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NEW YORK (AP) — The Sundance Film Festival has found its new leader from within, promoting Sundance Institute documentary program director Tabitha Jackson to festival director. Jackson takes the reins of the premier American film festival following previous director John Cooper. Jackson becomes the first woman, the first black person and the first Brit to head the Park City festival for independent film. Jackson’s appointment means that the top three positions at Sundance are all filled by women. Keri Putnam is the chief executive and executive director of Sundance Institute, the nonprofit organization founded in 1981 by Robert Redford that puts on the festival. Kim Yutani is the festival’s programming director.
SALT LAKE CITY (AP) — Facebook CEO Mark Zuckerberg says he doesn't want his platform to be used to “rip society apart” but that at some point the social media company must stand up for free speech. The Salt Lake Tribune reported that Zuckerberg said during a speech Friday in Salt Lake City that the company's upcoming steps to protect free expression are going to upset a lot of people. The company has come under pressure to do more to clamp down on fake accounts and misinformation after Russian actors used Facebook and other social media platforms to interfere in the 2016 U.S. elections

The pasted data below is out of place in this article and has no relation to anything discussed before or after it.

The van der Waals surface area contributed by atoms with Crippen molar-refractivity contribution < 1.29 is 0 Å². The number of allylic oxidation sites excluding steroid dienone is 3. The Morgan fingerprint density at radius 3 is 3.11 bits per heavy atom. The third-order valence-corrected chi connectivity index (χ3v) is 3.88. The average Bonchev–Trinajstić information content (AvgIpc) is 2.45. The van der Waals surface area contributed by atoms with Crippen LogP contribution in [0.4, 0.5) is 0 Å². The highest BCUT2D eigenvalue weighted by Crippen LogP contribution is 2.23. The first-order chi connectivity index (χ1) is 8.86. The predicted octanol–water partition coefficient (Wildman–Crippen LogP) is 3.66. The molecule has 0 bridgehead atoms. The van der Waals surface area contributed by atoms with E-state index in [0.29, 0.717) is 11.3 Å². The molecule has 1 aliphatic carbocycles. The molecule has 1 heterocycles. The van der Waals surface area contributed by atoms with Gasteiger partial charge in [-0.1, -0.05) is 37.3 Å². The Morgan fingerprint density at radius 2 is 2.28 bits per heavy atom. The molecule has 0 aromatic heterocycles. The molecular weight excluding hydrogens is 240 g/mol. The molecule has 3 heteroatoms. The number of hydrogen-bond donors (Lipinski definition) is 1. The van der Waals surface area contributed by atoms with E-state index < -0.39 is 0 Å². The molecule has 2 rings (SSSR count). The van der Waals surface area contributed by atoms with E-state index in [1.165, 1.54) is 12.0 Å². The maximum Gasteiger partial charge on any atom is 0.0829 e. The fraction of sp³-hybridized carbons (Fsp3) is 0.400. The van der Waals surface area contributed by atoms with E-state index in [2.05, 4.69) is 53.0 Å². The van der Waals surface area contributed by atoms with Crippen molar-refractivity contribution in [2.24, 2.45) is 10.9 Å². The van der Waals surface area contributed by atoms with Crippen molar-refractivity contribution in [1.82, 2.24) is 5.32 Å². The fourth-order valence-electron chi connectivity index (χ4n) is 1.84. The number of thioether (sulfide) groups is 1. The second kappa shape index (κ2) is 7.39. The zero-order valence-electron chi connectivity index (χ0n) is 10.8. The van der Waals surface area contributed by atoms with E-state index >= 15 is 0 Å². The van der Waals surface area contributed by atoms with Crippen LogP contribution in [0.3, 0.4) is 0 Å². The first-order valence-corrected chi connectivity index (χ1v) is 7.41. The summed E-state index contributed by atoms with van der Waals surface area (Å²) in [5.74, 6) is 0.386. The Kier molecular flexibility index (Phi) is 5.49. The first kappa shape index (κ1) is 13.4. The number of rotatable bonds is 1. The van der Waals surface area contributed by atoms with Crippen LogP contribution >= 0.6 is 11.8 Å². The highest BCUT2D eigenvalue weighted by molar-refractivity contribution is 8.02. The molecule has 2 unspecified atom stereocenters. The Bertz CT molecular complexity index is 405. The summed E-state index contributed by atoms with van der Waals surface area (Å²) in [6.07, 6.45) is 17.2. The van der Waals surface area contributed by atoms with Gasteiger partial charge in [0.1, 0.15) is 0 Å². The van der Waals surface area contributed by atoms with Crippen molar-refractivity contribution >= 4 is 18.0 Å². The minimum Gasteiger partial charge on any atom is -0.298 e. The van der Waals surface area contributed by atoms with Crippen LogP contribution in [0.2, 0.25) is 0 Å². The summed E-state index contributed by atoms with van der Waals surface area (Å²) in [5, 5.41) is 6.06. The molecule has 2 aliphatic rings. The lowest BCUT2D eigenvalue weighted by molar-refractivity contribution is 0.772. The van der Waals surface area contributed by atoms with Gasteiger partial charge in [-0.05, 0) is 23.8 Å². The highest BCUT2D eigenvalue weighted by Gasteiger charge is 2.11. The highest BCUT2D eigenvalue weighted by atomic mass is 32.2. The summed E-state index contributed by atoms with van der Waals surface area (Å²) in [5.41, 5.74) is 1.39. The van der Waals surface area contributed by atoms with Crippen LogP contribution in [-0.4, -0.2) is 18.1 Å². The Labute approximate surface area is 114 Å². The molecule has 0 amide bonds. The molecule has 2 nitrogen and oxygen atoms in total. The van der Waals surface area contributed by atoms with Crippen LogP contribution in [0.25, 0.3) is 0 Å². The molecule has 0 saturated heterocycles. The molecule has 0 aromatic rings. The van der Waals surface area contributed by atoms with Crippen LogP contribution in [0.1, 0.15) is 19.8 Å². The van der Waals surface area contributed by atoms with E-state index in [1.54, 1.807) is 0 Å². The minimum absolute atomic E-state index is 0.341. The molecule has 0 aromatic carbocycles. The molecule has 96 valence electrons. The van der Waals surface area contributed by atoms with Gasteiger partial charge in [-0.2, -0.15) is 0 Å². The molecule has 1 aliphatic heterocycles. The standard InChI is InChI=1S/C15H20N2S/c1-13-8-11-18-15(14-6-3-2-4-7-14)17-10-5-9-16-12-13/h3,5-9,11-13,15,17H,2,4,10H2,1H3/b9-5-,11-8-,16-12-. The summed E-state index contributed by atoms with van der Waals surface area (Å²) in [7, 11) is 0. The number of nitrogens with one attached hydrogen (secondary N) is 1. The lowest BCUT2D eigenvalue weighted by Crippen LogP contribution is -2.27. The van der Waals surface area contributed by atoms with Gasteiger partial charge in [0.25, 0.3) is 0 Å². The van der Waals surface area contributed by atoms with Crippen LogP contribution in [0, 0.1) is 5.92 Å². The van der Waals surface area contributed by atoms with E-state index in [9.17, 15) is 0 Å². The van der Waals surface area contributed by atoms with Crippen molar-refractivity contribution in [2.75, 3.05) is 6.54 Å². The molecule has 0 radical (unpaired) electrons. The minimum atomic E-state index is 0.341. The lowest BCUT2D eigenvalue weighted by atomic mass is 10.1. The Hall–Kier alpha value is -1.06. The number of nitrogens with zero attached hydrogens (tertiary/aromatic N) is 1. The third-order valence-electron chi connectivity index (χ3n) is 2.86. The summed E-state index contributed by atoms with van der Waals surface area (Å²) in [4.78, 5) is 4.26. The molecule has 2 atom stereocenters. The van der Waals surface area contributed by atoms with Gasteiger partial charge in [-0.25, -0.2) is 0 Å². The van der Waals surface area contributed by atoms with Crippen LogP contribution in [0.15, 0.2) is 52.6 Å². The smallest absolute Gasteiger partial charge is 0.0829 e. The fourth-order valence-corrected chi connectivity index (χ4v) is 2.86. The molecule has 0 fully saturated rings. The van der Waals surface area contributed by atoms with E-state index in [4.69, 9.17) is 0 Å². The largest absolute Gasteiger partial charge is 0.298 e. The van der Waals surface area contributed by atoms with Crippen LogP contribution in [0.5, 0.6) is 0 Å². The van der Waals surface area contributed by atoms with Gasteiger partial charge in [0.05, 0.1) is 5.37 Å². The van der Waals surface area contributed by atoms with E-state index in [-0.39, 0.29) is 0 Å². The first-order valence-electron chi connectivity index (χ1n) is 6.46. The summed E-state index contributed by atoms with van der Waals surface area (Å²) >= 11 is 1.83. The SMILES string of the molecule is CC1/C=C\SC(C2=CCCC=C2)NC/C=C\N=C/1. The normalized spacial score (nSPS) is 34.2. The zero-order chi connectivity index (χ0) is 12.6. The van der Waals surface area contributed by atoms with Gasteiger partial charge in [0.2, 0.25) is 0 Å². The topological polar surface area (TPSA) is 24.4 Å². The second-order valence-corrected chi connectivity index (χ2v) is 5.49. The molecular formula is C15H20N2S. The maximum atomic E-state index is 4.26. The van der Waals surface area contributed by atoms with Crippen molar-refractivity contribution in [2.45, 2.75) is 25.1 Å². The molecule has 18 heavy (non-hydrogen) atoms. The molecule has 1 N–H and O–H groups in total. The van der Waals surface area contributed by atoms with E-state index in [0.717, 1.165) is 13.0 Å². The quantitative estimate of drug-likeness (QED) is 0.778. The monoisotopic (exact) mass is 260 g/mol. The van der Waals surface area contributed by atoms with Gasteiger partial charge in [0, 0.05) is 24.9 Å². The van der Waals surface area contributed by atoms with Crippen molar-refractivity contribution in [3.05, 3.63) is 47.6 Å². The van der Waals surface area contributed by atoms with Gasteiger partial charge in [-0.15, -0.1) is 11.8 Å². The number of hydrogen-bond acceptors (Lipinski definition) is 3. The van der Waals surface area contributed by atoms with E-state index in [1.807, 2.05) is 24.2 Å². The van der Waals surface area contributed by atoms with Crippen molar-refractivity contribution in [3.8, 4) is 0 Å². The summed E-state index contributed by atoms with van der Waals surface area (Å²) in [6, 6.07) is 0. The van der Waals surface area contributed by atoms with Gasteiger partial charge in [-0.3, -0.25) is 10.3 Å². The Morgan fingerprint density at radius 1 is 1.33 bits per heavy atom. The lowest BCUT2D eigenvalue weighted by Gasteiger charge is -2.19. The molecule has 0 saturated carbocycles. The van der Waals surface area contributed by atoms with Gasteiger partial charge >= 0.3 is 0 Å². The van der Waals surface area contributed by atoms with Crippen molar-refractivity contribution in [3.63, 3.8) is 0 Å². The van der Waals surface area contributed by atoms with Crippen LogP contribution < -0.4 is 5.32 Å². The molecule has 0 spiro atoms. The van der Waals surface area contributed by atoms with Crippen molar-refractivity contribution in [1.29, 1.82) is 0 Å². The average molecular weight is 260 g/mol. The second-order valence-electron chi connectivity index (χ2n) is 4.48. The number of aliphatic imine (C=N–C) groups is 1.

OGDEN, Utah (AP) — Scholars at a Utah university are trying to unlock a mystery after discovering a nearly 70-year-old transcript of an interview with a notorious brothel owner that is written in a shorthand style that few people can read today. The Standard-Examiner reports the notes are from an interview with madam Rossette Davie. She ran the Rose Rooms brothel with her husband in the 1940s and 1950s. The pages could be a treasure trove of material for local historians. But the 1951 transcription is written in a decades-old shorthand style that few people use today. Weber State University historians are asking for help from anyone who might be able to read the dictation.
SALT LAKE CITY (AP) — Two of the leading Republican candidates for Utah governor weighed in on President Donald Trump during a debate on Friday. Lt. Gov. Spencer Cox stood by his critiques of the president and former Russia Ambassador Jon Huntsman Jr. praised him for his approach on China. Cox said he would work with the president but doesn’t like his divisive style. Huntsman said he supports the president and lauded Trump for taking on Chinese trade practices. They were among six candidates for governor who met for their first debate. None said they would not support the president. Debate issues ranged from education to affordable housing and taxes.
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